In a Gallup poll of 2,000 workers, 69% said praise and recognition from their bosses is more motivating than money. Four out of five workers said recognition or praise motivates them to do a better job. Despite this, most workers feel they are not properly recognized nor praised.
Studies by the US Army show soldiers improve their performance 90% of the time when praised and 30% of the time when criticized. But officers in the US Army still prefer to criticize and rarely praise anyone.
This principle proved itself once with a failing business that could not pay its staff. Instead of laying off employees or borrowing money to cover payroll, the new owner used validation and acknowledgment as pay. Every staff member stayed on board without financial pay for nearly two months. The morale of the group was tremendous. The operation became profitable and the staff was rewarded with money.
Thanking employees is an effective management technique. Every manager and executive must know how to show appreciation to deserving staff members. Good acknowledgements encourage better results and increased production.
Staff can also boost their own success by properly thanking their bosses and coworkers. If your leader and teammates do better, you do better. For example, successful sports teammates are constantly approving and encouraging each other, the louder the better. Enthusiasm is contagious.
Thanking people in your family and also your friends can also create interesting results.
You can thank people in many ways.
Eight Ways to Thank People
1. Verbally and directly thank the person. Get the person’s attention, look them in the eye and thank them. “Pat, thanks for straightening out those files.”
2. Explain WHY you appreciate what the person did. Be specific: “I like how you used the coloured folders to make it easier for us to find files.” “Ever since you upgraded my computer, I get my work done much faster! Thank you.”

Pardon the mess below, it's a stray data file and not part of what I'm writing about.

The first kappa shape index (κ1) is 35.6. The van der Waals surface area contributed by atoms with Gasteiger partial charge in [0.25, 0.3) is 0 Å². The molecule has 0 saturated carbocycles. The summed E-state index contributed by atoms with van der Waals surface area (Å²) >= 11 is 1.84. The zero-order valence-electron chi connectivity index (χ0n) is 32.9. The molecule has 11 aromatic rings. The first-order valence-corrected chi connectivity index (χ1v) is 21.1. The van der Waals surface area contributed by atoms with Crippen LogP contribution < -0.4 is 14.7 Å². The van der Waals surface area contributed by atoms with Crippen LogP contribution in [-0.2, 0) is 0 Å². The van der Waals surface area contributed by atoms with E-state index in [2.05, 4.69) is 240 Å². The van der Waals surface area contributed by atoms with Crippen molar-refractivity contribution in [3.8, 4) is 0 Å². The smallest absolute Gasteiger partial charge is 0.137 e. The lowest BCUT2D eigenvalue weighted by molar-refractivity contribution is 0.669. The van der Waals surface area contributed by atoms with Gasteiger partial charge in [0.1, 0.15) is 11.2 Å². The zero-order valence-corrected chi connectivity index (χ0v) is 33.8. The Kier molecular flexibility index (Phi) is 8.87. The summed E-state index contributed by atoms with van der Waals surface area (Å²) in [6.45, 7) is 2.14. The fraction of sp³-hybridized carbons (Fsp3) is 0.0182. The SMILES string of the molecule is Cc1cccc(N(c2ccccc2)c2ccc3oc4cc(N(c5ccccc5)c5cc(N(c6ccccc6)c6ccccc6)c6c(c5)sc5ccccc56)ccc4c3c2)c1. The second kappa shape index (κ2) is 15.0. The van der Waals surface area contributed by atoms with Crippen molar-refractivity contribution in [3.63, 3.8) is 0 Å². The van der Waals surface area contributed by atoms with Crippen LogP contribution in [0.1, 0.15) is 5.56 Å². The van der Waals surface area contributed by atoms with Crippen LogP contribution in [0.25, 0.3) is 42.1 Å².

3. Give indirect praise. For example, compliment one person about another person. “Bob sure did a good job fixing my car!” “You know, Mary is one of the best friends I’ve ever had.” “I think our boss is a fantastic manager.”
4. Defend the person. “You said Chris is too much of a perfectionist, but no one can organize things like she does.” “If one of us was the boss, we’d have to be tough too.” “Maybe you should say that to his face, not behind his back.”
5. Ask for the person’s help, opinions or ideas. Asking for advice shows that you trust the person and value their intelligence. “Where is the best place to eat lunch?” “Could you give me your thoughts on what kinds of marketing we could do for the practice?”
6. Compliment achievements. Become happy, even excited, about the person’s accomplishment. “Wow, straight A’s on your studies!” “That was amazing how fast you got that newsletter designed and put together.” “Well done on handling that upset client so well. She was very happy when she left.”
7. Bonus systems based on increased productivity are always a crowd pleaser with staff and give them a sense of acknowledgement for job well done.
8. Physical contact is good. Handshakes, shoulder pats and even hugs can communicate your appreciation quickly and effectively.
Give it a try and thank several people today and see what happens. Keep doing it until it is an automatic reflex and feels totally natural.
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